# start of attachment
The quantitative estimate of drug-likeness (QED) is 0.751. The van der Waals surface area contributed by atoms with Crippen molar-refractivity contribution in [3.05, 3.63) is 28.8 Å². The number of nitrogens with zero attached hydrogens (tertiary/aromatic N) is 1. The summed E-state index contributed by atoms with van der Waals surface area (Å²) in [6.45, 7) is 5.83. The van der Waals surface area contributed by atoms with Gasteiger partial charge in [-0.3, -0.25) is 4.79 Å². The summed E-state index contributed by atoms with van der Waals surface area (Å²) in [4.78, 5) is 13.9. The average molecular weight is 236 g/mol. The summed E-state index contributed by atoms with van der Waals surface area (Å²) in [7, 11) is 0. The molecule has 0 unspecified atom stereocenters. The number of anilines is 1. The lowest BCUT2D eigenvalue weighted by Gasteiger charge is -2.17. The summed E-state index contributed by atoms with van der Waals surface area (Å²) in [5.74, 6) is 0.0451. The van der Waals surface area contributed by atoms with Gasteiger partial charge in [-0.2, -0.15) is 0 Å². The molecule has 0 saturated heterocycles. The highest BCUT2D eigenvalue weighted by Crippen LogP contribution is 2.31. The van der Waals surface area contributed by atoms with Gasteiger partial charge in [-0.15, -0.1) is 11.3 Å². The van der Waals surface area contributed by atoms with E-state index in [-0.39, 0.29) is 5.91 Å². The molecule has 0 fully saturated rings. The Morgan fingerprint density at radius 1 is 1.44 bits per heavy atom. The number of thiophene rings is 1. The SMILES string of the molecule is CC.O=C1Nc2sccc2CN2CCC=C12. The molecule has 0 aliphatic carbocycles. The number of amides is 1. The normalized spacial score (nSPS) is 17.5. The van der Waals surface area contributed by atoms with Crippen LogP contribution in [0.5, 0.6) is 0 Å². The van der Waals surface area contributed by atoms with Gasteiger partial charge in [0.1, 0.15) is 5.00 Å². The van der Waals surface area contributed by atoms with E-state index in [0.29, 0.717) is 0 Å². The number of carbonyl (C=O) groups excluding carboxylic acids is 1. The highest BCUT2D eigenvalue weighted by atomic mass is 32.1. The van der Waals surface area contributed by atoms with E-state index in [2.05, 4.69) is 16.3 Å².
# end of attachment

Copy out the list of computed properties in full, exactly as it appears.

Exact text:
The quantitative estimate of drug-likeness (QED) is 0.751. The van der Waals surface area contributed by atoms with Crippen molar-refractivity contribution in [3.05, 3.63) is 28.8 Å². The number of nitrogens with zero attached hydrogens (tertiary/aromatic N) is 1. The summed E-state index contributed by atoms with van der Waals surface area (Å²) in [6.45, 7) is 5.83. The van der Waals surface area contributed by atoms with Gasteiger partial charge in [-0.3, -0.25) is 4.79 Å². The summed E-state index contributed by atoms with van der Waals surface area (Å²) in [4.78, 5) is 13.9. The average molecular weight is 236 g/mol. The summed E-state index contributed by atoms with van der Waals surface area (Å²) in [7, 11) is 0. The molecule has 0 unspecified atom stereocenters. The number of anilines is 1. The lowest BCUT2D eigenvalue weighted by Gasteiger charge is -2.17. The summed E-state index contributed by atoms with van der Waals surface area (Å²) in [5.74, 6) is 0.0451. The van der Waals surface area contributed by atoms with Gasteiger partial charge in [-0.2, -0.15) is 0 Å². The molecule has 0 saturated heterocycles. The highest BCUT2D eigenvalue weighted by Crippen LogP contribution is 2.31. The van der Waals surface area contributed by atoms with Gasteiger partial charge in [-0.15, -0.1) is 11.3 Å². The van der Waals surface area contributed by atoms with E-state index in [-0.39, 0.29) is 5.91 Å². The molecule has 0 fully saturated rings. The Morgan fingerprint density at radius 1 is 1.44 bits per heavy atom. The number of thiophene rings is 1. The SMILES string of the molecule is CC.O=C1Nc2sccc2CN2CCC=C12. The molecule has 0 aliphatic carbocycles. The number of amides is 1. The normalized spacial score (nSPS) is 17.5. The van der Waals surface area contributed by atoms with Crippen LogP contribution in [0.5, 0.6) is 0 Å². The van der Waals surface area contributed by atoms with Gasteiger partial charge in [0.1, 0.15) is 5.00 Å². The van der Waals surface area contributed by atoms with E-state index in [0.29, 0.717) is 0 Å². The number of carbonyl (C=O) groups excluding carboxylic acids is 1. The highest BCUT2D eigenvalue weighted by atomic mass is 32.1. The van der Waals surface area contributed by atoms with E-state index in [2.05, 4.69) is 16.3 Å².